Catching up with the crowd

Bestof3 was quick to comment on my post last week about crowds and experts, rightly pointing out that experts and academics are more than welcome to join the crowd.

One of the problems there, however, is the mindset that so many academics must – or at least feel they must – adopt to further their careers. For most, publishing has to occur in peer-reviewed journals if it’s to count toward individual, department, and institution performance and output reviews. And for an academic’s standing there’s not much more important than a book published by a reputable publisher. Those journal publishers in turn, and their book counterparts, exercise all manner of control over how academics can use and re-use their own knowledge.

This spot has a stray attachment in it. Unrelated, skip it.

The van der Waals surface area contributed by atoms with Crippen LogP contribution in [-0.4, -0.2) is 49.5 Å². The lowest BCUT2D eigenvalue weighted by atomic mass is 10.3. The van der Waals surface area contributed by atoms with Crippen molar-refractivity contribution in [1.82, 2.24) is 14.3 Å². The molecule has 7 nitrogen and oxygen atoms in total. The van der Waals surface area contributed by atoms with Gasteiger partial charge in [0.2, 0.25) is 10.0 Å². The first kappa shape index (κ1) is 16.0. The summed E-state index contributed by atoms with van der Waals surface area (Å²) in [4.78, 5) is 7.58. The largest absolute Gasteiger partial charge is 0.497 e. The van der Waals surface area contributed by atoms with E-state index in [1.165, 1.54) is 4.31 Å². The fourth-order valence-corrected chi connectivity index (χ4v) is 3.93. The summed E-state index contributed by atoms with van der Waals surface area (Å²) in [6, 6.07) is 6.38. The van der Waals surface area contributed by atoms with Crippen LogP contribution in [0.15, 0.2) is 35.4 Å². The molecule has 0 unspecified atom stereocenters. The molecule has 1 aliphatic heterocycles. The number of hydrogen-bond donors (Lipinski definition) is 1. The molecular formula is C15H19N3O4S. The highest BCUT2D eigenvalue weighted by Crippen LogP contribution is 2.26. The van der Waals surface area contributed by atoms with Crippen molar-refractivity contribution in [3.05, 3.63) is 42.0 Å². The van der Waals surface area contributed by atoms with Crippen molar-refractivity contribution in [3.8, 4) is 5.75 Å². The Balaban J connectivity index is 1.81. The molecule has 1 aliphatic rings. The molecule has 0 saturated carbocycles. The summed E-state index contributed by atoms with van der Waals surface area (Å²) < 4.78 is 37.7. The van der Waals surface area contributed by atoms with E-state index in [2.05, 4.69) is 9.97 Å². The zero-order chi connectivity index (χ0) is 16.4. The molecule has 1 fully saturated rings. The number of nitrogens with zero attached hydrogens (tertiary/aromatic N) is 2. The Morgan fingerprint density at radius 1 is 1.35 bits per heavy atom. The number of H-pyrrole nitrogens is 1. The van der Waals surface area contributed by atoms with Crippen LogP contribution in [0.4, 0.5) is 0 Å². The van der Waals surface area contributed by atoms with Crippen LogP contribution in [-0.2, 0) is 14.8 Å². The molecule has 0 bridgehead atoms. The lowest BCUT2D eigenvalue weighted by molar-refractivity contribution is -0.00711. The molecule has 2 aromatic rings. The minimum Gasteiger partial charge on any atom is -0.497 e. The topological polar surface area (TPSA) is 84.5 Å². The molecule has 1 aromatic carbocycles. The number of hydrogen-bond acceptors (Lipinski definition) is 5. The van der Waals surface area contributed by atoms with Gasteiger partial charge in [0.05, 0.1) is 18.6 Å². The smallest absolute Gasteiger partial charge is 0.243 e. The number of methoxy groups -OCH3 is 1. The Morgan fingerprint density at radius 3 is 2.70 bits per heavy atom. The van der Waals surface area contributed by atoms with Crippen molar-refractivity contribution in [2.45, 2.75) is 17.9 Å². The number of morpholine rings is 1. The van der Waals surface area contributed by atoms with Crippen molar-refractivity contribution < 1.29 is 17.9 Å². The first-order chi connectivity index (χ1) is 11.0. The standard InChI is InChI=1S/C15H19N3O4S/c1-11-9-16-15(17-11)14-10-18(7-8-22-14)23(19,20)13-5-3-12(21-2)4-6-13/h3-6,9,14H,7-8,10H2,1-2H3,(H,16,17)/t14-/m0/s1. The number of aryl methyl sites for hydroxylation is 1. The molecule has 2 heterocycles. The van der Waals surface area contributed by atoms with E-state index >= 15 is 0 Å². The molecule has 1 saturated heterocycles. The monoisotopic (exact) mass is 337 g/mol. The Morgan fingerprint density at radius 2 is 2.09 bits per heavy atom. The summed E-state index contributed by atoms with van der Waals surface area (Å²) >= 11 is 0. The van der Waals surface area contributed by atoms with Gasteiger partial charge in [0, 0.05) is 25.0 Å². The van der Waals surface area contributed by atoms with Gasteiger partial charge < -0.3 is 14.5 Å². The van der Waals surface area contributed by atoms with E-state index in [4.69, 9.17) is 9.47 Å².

Sadly it seems that many publishers are proving to be among the slowest when it comes to joining the crowd, and in fact for many the crowd is still viewed as their biggest threat. Will be interesting to see if any of this comes up at the long-overdue NZ digital publishing seminars next week. I’m going and hope to hear some discussion around copyright models, the Google Book Settlement, print-on-demand, which business models NZ publishers think are sustainable, and how they might work with and not against the crowd.

  1. There is one science journal – which I can’t think of right now – that asks academics who have articles accepted for publication to add the content of the article to Wikipedia. It’s a model I really admire.

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